Rudy Nielsen has dealt with some unique properties in his 40 years of selling ranches and vacation homes around British Columbia, but he has never tackled anything quite like this before.
Mr. Nielsen is selling an entire town, Kitsault, B.C., to be exact, and the asking price is $7-million. For that price, the buyer gets not only 92 houses perched on a mountain's edge in a tranquil ocean inlet, nestled in a dense evergreen forest and surrounded by coastal mountain vistas, but also:
Seven apartment buildings, containing 210 suites;
One fully equipped hospital, with a never-used X-ray machine;
Two recreation centres, complete with a swimming pool, gym, hot tub, racquetball courts, library, theatre, curling rink and Maple Leaf pub;
A brand-new shopping mall that includes facilities for a liquor store, bank, post office and several specialty stores;
More than 80 hectares of wilderness, including roughly one kilometre of beach.
The town, about 140 kilometres northeast of Prince Rupert, has been abandoned since the nearby molybdenum mine closed in 1982. After a series of mergers, Kitsault ended up in the hands of U.S. copper giant Phelps Dodge Corp., and the company has decided to put the whole place up for sale.
Kitsault "is not something we have any plans for, so it's an opportunity," company spokesman Ken Vaughn said.
"If there is someone out there with some plans to make good use of the property, then maybe we can help make that happen."
Mr. Nielsen's company, Niho Land & Cattle Co., based in New Westminster, was recently retained to market the town, and so far he has attracted one interested buyer, a U.S. company that specializes in recreational property.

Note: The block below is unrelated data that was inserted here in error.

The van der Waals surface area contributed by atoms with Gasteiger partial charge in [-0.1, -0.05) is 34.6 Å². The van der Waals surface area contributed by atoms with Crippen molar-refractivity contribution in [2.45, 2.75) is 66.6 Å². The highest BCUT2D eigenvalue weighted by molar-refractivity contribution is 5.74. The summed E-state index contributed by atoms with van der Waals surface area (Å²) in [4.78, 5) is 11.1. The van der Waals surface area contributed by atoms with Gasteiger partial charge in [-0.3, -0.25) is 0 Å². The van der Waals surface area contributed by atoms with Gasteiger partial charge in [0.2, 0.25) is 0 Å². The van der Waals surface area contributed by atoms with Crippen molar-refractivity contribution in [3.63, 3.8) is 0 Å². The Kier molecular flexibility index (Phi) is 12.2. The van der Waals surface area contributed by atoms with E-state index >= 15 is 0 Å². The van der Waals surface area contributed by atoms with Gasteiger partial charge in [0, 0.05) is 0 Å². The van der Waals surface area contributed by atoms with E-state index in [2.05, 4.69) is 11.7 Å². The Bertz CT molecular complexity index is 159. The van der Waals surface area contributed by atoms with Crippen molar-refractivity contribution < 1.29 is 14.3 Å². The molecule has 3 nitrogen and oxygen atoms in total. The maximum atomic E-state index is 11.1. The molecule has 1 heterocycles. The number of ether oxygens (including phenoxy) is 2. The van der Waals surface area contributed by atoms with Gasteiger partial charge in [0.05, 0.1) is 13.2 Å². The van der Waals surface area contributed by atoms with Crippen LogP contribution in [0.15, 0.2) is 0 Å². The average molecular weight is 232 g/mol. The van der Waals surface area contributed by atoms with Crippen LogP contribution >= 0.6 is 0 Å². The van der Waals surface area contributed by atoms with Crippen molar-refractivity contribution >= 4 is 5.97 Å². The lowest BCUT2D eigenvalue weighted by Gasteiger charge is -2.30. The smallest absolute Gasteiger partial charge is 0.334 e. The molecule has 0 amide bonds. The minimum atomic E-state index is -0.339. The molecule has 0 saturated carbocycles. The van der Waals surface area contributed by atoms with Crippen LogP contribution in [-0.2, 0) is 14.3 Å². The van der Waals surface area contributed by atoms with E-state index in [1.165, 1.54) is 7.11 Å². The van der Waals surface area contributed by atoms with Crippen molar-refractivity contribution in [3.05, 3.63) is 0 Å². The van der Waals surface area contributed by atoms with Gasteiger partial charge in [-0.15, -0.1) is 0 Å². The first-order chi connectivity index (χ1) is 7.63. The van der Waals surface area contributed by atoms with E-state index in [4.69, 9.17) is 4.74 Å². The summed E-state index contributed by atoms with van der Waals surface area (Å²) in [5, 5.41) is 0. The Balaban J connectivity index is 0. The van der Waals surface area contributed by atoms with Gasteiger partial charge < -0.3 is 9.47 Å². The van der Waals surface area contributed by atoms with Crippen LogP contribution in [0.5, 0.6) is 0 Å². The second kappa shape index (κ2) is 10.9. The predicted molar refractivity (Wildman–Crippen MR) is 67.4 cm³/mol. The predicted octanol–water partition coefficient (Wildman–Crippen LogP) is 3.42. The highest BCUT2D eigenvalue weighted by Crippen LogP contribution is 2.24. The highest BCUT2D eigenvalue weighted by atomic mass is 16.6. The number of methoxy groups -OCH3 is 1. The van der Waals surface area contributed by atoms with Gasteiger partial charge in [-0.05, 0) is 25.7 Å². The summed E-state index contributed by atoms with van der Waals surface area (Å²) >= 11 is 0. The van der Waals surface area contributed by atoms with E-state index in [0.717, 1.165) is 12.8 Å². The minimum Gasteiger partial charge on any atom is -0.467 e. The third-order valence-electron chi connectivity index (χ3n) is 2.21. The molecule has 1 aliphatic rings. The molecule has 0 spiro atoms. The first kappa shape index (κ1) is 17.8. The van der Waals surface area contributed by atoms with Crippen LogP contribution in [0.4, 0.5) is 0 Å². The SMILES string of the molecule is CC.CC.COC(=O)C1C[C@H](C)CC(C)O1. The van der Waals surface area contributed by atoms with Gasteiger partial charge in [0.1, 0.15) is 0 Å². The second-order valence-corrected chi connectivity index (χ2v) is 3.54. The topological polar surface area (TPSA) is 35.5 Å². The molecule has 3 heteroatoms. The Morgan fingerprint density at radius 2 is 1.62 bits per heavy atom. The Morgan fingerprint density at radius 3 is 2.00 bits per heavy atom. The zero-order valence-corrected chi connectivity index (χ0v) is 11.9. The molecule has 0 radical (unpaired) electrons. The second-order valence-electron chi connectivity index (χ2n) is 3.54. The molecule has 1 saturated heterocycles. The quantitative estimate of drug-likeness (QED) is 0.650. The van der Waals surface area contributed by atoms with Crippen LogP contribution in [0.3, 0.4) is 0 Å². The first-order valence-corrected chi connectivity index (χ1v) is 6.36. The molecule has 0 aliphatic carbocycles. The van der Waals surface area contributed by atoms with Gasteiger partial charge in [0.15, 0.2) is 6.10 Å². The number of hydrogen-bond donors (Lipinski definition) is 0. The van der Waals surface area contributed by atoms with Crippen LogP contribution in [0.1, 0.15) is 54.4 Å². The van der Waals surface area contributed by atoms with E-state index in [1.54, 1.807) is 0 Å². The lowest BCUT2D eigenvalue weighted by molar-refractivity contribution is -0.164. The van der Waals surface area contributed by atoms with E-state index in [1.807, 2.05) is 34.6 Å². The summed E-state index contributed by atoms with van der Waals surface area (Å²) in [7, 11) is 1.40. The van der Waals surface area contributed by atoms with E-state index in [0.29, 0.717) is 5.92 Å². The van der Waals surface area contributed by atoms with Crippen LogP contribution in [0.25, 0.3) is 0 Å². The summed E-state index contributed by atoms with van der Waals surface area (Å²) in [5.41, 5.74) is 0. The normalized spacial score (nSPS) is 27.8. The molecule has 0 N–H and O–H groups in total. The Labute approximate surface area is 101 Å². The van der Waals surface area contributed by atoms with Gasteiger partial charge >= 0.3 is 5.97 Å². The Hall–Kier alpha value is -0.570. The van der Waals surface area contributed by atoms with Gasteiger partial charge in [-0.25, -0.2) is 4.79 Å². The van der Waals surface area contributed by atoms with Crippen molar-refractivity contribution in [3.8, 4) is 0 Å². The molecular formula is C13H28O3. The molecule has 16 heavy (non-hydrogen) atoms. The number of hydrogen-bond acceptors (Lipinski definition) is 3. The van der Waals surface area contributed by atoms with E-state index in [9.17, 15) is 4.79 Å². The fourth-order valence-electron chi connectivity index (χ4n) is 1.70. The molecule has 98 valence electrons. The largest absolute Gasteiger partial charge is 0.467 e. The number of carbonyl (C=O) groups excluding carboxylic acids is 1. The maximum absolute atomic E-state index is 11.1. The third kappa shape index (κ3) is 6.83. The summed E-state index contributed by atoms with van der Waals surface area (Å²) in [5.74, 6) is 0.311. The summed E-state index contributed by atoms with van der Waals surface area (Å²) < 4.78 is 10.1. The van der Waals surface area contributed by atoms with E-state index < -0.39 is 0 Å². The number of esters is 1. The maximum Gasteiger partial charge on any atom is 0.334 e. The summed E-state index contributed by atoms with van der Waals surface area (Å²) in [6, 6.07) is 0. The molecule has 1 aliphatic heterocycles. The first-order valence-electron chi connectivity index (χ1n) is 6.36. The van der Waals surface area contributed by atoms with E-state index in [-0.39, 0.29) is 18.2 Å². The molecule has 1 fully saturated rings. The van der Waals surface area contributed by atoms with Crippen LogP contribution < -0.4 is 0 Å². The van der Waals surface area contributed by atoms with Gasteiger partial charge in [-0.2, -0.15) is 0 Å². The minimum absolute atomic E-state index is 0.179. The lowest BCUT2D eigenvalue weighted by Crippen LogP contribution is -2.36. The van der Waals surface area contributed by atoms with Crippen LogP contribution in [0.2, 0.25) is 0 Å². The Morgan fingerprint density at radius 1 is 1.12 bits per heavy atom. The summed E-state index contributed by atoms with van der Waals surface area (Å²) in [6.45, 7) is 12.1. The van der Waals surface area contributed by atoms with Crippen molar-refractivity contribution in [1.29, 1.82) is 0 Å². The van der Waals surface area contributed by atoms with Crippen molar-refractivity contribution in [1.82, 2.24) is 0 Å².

Mr. Nielsen won't name the potential buyer, but said that "most people are going to look at this town to take the houses and sell them as single-family units in the $69,000 price range."
He added that most of the houses have three bedrooms, full basements and fireplaces.
The sale would end the short but colourful history of Kitsault, which once boasted 1,200 residents. The area has long been associated with silver mining and the gold rush. That changed in the 1960s with the discovery of molybdenum, an additive used in steel production.
In 1978, Amax Canada Development Ltd., whose U.S. parent was the world's largest producer of molybdenum, acquired the site from a copper producer and announced plans to develop a $200-million mine at Kitsault.
The project opened in 1981, after a bitter dispute with local natives over the disposal of waste from the mine, and the company spent $50-million building the town site. Soon there was a road to Terrace, B.C., almost four hours away by car, and regular flights to Prince Rupert.
But the molybdenum market went into a tailspin, and in November, 1982, Amax announced a temporary shutdown. The mine never reopened, and in July, 1983, the last townsfolk departed.
Mr. Nielsen said Kitsault is in remarkably good shape, considering how long it has been left alone. A caretaker employed by Phelps Dodge has been living on site for years and has kept most of the buildings heated and in decent condition.
Power lines, telephone service and sewage connections are intact, he noted, and even the boulevards have been maintained.
The X-ray machine in the hospital is still in its plastic wrapping, and the gym is in such good condition that the caretaker hosts an annual basketball match with his friends every New Year's Eve.
Mr. Nielsen said he visits Kitsault regularly because he owns land in the area.
"When you are walking the streets, there is nobody around, and it really gives you a weird feeling like, 'Holy smokes!' " he said, adding that he loves racing through stop signs at top speed.
"You really feel like you are on another planet."